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Ceres (dwarf planet)

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Ceres ⚳
A view o Ceres in naitural colour, picturt bi the Dawn spacecraft in Mey 2015.[a]
Discovered biGiuseppe Piazzi
Discovery date1 Januar 1801
MPC designation1 Ceres
Pronunciation/ˈsɪərz/ SEER-eez
Named after
A899 OF; 1943 XB
dwarf planet
main belt
AdjectivesCererian /sɨˈrɪəri.ən/
or Cererean /sɛrɨˈriːən/[2]
Orbital chairactereestics[4]
Epoch 2013-Nov-04
(JD 2456600.5)
Aphelion445280000 km
(2.9765 AU)
Perihelion382520000 km
(2.5570 AU)
413910000 km
(2.7668 AU)
4.60 yr
1680.99 d
466.7 d
1.278 yr
17.882 km/s
Inclination10.593° tae Ecliptic
9.20° tae Invariable plane[3]
Proper orbital elements[5]
2.7670962 AU
78.193318 deg / yr
4.60397 yr
(1681.601 d)
Precession o perihelion
54.070272 arcsec / yr
Precession of the ascending node
−59.170034 arcsec / yr
Pheesical chairacteristics
Mean radius
476.2 ± ?? km[6]
Equatorial radius
487.3±1.8 km[7]
Polar radius
454.7±1.6 km[7]
Surface area
2850000 km2
Mass(9.43±0.07)×1020 kg,[8] 9.47±??[6]
0.00015 Yirds
0.0128 Muins
Mean density
2.077±0.036 g/cm3,[7] 2.09±??[6]
0.28 m/s2[6]
0.029 g
0.51 km/s[9]
0.3781 d
9.074170±0.000002 h[10]
≈ 3°[7]
North pole right ascension
19h 24m
North pole declination
Albedo0.090±0.0033 (V-band geometric)[11]
Surface temp. min mean max
Kelvin ? ≈ 168 K[15] 235 K[16]
Spectral teep
6.64[13] tae 9.34[14]
0.854″ to 0.339″

Ceres (minor-planet designation 1 Ceres; seembol: ⚳)[17] /ˈsɪərz/ (SEER-eez)[18] is the lairgest object in the asteroid belt, which lies atween the orbits o Maurs an Jupiter.

  1. This image wis taken bi the Dawn spacecraft on 2 Mey 2015, during a "rotation chairacterisation" orbit, 13,642 kilometre (8,477 mi) abuin the surface o Ceres. Veesible at centre an centre richt are twa bricht spots, a phenomenon common on Ceres, in Oxo an Haulani craters respectively. Ahuna Mons is an aa veesible in the image as a noticeable, bluff hill, seen juist richt o bottom.


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  1. Schmadel, Lutz (2003). Dictionary of minor planet names (5th ed.). Germany: Springer. p. 15. ISBN 978-3-540-00238-3.
  2. Simpson, D. P. (1979). Cassell's Latin Dictionary (5th ed.). London: Cassell Ltd. p. 883. ISBN 978-0-304-52257-6.
  3. "The MeanPlane (Invariable plane) of the Solar System passing through the barycenter". 3 Apryle 2009. Archived frae the original on 14 Mey 2009. Retrieved 10 Apryle 2009. Unknown parameter |deadurl= ignored (help) (produced with Solex 10 Archived 2008-03-01 at the Wayback Machine written by Aldo Vitagliano; see also Invariable plane)
  4. "1 Ceres". JPL Small-Body Database Browser. Archived frae the original on 4 August 2012. Retrieved 3 December 2013. Unknown parameter |deadurl= ignored (help)
  5. "AstDyS-2 Ceres Synthetic Proper Orbital Elements". Department of Mathematics, University of Pisa, Italy. Archived frae the original on 5 October 2011. Retrieved 1 October 2011. Unknown parameter |deadurl= ignored (help)
  6. a b c d "Ceres". NASA fact sheet. NASA. 2 Apryle 2014. Archived frae the original on 8 Februar 2015. Retrieved 4 Mey 2014.
  7. a b c d e f Thomas, P. C.; Parker, J. Wm.; McFadden, L. A.; et al. (2005). "Differentiation of the asteroid Ceres as revealed by its shape". Nature. 437 (7056): 224–226. Bibcode:2005Natur.437..224T. doi:10.1038/nature03938. PMID 16148926. Explicit use of et al. in: |author2= (help)CS1 maint: multiple names: authors leet (link)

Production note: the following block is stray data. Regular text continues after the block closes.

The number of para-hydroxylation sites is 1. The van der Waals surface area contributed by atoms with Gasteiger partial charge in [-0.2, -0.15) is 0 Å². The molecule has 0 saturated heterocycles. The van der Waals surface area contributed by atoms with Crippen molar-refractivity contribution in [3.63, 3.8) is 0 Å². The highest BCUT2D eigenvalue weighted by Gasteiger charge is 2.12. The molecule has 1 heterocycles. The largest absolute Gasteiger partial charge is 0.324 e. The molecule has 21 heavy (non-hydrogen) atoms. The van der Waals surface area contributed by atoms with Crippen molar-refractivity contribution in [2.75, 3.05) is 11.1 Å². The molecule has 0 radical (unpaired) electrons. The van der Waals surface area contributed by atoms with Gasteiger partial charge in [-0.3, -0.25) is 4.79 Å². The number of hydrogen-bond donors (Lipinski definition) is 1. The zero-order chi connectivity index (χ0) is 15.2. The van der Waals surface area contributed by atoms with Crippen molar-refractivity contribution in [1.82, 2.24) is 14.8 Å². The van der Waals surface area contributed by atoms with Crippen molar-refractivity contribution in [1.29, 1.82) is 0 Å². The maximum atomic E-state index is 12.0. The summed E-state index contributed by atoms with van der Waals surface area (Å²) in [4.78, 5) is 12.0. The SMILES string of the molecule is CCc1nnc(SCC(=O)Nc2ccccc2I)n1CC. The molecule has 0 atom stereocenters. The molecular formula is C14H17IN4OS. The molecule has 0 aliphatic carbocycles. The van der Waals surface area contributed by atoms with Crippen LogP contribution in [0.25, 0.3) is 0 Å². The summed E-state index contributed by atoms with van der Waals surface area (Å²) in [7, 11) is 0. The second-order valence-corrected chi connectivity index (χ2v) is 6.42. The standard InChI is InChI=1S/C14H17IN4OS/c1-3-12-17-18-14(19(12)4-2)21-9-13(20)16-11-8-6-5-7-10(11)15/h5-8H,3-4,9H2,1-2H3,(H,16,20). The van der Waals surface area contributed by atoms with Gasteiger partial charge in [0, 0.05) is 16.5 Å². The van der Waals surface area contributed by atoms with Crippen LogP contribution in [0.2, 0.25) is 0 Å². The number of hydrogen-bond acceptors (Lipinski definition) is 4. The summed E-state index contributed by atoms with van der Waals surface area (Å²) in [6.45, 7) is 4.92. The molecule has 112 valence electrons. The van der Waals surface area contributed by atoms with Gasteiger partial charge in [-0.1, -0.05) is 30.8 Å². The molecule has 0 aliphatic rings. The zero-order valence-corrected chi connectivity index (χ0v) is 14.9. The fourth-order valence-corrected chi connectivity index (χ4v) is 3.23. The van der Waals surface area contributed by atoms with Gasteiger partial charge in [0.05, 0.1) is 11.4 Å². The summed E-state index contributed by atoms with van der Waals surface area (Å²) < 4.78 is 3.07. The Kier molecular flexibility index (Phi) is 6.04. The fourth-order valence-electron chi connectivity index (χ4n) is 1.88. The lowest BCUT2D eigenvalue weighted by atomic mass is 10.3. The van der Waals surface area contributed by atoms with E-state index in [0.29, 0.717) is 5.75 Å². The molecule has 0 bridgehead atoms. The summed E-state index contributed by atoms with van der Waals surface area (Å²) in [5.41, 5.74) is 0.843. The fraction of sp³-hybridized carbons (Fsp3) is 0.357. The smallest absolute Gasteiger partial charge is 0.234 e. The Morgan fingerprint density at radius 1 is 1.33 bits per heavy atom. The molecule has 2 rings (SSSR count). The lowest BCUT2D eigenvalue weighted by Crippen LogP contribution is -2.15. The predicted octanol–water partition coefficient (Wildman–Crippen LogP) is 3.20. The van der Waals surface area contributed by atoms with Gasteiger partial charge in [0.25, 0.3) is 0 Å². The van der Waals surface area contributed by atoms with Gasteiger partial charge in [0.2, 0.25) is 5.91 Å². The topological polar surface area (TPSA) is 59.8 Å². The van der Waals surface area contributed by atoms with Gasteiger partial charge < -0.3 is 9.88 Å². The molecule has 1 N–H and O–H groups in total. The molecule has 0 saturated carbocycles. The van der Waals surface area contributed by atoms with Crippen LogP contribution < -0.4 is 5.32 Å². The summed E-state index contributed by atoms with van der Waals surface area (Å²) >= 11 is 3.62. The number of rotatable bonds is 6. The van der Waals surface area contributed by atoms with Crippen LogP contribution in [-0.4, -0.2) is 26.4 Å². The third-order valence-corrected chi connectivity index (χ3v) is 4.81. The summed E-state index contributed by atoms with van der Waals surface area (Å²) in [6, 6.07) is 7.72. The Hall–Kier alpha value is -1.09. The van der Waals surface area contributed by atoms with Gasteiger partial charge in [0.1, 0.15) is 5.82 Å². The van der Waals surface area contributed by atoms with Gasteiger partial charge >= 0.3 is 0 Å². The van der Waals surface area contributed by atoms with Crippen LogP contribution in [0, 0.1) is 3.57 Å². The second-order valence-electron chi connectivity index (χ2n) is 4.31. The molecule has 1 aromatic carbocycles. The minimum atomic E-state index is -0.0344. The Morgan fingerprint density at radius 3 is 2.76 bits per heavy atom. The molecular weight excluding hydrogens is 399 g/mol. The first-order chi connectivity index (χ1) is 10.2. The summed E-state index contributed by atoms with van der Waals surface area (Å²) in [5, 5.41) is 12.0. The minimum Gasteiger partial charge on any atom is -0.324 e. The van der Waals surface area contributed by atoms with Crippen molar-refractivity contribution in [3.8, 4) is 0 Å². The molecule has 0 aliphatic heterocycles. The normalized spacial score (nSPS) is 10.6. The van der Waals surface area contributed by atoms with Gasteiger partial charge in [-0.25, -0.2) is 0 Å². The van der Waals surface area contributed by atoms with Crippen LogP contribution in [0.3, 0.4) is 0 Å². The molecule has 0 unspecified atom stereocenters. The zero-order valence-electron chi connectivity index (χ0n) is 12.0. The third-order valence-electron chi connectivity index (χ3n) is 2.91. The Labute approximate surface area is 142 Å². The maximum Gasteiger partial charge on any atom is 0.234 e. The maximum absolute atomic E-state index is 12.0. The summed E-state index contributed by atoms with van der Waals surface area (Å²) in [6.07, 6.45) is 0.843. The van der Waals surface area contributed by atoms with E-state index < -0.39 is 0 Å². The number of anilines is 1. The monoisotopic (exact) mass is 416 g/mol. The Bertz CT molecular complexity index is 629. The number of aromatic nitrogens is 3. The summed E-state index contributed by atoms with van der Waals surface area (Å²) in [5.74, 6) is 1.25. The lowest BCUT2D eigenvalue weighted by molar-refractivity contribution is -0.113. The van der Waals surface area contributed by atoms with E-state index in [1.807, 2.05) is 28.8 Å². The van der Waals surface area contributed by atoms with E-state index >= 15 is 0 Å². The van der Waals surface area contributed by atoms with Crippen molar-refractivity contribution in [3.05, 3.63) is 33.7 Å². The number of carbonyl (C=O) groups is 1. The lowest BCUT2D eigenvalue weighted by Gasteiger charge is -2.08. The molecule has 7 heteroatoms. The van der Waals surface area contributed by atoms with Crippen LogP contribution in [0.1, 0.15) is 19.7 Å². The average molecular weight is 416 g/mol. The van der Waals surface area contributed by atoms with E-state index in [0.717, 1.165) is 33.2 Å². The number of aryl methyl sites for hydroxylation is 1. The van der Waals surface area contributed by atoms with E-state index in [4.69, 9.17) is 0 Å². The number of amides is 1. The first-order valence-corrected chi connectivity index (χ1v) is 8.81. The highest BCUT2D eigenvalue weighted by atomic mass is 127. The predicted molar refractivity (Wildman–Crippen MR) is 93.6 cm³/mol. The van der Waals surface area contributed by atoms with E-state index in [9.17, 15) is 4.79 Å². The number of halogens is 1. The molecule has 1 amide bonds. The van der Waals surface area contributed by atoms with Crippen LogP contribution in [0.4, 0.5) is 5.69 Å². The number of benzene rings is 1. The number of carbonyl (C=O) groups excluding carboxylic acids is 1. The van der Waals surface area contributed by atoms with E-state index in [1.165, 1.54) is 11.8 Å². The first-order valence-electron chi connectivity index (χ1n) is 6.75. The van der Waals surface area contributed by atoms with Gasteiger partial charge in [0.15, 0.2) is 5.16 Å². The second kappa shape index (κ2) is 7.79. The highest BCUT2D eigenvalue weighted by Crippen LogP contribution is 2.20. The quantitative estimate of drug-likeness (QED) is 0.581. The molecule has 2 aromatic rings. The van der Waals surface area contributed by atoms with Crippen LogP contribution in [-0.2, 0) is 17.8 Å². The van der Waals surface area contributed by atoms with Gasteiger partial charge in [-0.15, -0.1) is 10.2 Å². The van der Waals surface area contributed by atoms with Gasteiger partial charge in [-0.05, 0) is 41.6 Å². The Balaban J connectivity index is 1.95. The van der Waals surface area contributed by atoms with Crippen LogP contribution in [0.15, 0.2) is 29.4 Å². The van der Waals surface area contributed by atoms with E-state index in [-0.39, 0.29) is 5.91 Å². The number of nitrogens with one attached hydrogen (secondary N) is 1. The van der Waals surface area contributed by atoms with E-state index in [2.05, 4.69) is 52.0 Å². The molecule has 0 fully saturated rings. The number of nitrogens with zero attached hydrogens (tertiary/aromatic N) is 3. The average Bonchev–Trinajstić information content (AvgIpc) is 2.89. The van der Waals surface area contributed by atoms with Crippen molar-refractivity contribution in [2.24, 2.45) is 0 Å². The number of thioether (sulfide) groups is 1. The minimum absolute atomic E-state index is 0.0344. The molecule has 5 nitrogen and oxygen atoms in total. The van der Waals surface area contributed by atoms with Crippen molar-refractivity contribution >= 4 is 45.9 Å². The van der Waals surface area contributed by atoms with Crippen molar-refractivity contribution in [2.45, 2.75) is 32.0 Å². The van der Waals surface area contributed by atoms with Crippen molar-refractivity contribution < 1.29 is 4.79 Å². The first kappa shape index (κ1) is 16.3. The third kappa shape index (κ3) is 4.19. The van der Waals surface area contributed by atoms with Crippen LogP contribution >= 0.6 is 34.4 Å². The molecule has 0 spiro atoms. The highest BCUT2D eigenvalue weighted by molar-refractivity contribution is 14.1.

8. Carry, Benoit; et al. (2007). "Near-Infrared Mapping and Physical Properties of the Dwarf-Planet Ceres" (PDF). Astronomy & Astrophysics. 478 (1): 235–244. arXiv:0711.1152. Bibcode:2008A&A...478..235C. doi:10.1051/0004-6361:20078166. Archived frae the original on 30 Mey 2008. Retrieved 7 November 2014. Explicit use of et al. in: |author2= (help)CS1 maint: BOT: original-url status unknown (link)
  9. Calculated based on the known parameters
  10. Chamberlain, Matthew A.; Sykes, Mark V.; Esquerdo, Gilbert A. (2007). "Ceres lightcurve analysis – Period determination". Icarus. 188 (2): 451–456. Bibcode:2007Icar..188..451C. doi:10.1016/j.icarus.2006.11.025.CS1 maint: multiple names: authors leet (link)
  11. a b Li, Jian-Yang; McFadden, Lucy A.; Parker, Joel Wm. (2006). "Photometric analysis of 1 Ceres and surface mapping from HST observations". Icarus. 182 (1): 143–160. Bibcode:2006Icar..182..143L. doi:10.1016/j.icarus.2005.12.012. Retrieved 8 December 2007.CS1 maint: multiple names: authors leet (link)
  12. Rivkin, A. S.; Volquardsen, E. L.; Clark, B. E. (2006). "The surface composition of Ceres:Discovery of carbonates and iron-rich clays" (PDF). Icarus. 185 (2): 563–567. Bibcode:2006Icar..185..563R. doi:10.1016/j.icarus.2006.08.022. Retrieved 8 December 2007.CS1 maint: multiple names: authors leet (link)
  13. Menzel, Donald H.; and Pasachoff, Jay M. (1983). A Field Guide to the Stars and Planets (2nd ed.). Boston, MA: Houghton Mifflin. p. 391. ISBN 978-0-395-34835-2.CS1 maint: multiple names: authors leet (link)
  14. APmag and AngSize generated with Horizons(Ephemeris: Observer Table: Quantities = 9,13,20,29) Archived 2021-02-04 at the Wayback Machine
  15. Angelo, Joseph A., Jr (2006). Encyclopedia of Space and Astronomy. New York: Infobase. p. 122. ISBN 0-8160-5330-8.CS1 maint: multiple names: authors leet (link)
  16. Saint-Pé, O.; Combes, N.; Rigaut F. (1993). "Ceres surface properties by high-resolution imaging from Earth". Icarus. 105 (2): 271–281. Bibcode:1993Icar..105..271S. doi:10.1006/icar.1993.1125.CS1 maint: multiple names: authors leet (link)
  17. JPL/NASA (22 Apryle 2015). "What is a Dwarf Planet?". Jet Propulsion Laboratory. Retrieved 19 Januar 2022.
  18. "Ceres". Dictionary.com. Random House, Inc. Archived frae the original on 5 October 2011. Retrieved 26 September 2007. Unknown parameter |deadurl= ignored (help)